Drawn Together
In designing and operating large-scale infrastructures, humans tend toward fixity—despite increasingly dynamic conditions, such as those at play in the Mississippi River Delta context. The Anthropocene River Campus seminar “Un/bounded Engineering and Evolutionary Stability” sought to explore the multi-scalar effects of such human interventions, and how new futures might be imagined that engage and work with these dynamics. To do so, the seminar employed the practice of drawing as its core method (...)
Good River, Bad River, Little River, Big River
“Mississippi” is a francophone adulteration of Anishinaabe (Ojibwe, Algonquin) name given to the river, indicating something along the lines of how “great” or “big” a river it is. “People are enthralled by it,” Bob Chance, manager of Itasca State Park told the Star Tribune in 2018: “They are amazed that it is that small.” Way down south, the river is an accumulator, full of the life-effluent of an industrialized nation, its cares, concerns, and contaminants. But here, at Lake Itasca, we hear fro (...)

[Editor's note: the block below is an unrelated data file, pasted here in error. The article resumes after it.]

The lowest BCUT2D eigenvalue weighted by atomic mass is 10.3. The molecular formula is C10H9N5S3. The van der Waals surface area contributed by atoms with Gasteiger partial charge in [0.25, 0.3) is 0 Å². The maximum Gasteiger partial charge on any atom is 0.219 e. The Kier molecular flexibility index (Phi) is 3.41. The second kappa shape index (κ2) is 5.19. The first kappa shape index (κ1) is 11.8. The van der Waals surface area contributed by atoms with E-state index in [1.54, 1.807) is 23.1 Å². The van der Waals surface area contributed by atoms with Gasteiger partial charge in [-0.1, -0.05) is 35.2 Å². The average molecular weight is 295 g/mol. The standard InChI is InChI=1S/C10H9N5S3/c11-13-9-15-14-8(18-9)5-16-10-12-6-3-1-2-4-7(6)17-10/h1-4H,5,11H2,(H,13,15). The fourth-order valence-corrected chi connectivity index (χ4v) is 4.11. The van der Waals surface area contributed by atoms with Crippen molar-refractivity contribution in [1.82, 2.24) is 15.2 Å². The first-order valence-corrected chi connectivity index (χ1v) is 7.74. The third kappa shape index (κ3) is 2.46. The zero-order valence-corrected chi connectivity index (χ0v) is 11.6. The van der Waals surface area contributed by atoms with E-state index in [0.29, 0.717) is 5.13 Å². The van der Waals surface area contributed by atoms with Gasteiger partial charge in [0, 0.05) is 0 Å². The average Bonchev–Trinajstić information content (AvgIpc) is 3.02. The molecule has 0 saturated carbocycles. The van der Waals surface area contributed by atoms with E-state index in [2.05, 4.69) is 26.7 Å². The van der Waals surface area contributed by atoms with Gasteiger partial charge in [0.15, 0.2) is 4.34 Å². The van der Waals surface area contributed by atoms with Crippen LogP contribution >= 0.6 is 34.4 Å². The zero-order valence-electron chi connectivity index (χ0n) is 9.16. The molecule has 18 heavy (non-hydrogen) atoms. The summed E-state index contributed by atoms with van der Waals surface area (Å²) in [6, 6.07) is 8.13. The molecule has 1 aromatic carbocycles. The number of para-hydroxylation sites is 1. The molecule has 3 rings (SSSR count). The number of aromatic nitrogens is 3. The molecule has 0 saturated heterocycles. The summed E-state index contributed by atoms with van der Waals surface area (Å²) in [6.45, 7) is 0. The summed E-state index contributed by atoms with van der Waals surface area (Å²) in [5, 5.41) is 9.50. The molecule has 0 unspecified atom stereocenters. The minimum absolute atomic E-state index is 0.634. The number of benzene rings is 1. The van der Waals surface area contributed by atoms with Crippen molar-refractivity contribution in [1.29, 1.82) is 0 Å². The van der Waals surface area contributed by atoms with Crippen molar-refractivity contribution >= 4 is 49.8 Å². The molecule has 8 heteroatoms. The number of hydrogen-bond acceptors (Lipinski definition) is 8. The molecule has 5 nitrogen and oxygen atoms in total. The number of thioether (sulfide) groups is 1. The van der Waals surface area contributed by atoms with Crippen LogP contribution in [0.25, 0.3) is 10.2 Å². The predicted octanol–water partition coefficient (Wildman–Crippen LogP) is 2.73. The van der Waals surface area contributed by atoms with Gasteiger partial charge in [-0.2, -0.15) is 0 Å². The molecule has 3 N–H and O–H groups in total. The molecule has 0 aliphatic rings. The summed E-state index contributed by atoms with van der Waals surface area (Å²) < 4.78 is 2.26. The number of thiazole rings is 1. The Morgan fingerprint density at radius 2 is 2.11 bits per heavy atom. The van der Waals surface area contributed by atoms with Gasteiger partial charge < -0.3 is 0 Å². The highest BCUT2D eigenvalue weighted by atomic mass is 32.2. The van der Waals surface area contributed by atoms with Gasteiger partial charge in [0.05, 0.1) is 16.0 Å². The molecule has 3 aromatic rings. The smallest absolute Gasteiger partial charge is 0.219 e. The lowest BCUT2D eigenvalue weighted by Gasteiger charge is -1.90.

Head Waters at the Headwaters
The United States of America is just under ten million square kilometers in surface area. Its most conterminous landmass is a topology of creases and folds, mountains and ridges, chasms and embankments. These create, among other divides, hydrological continental separations, sloped divisions for watersheds that flow into either the Great Lakes and Saint Lawrence River or the Missouri-Mississippi complex. These great, tectonic gutters cascade erosive, mineralized waters into the Atlantic Ocean or (...)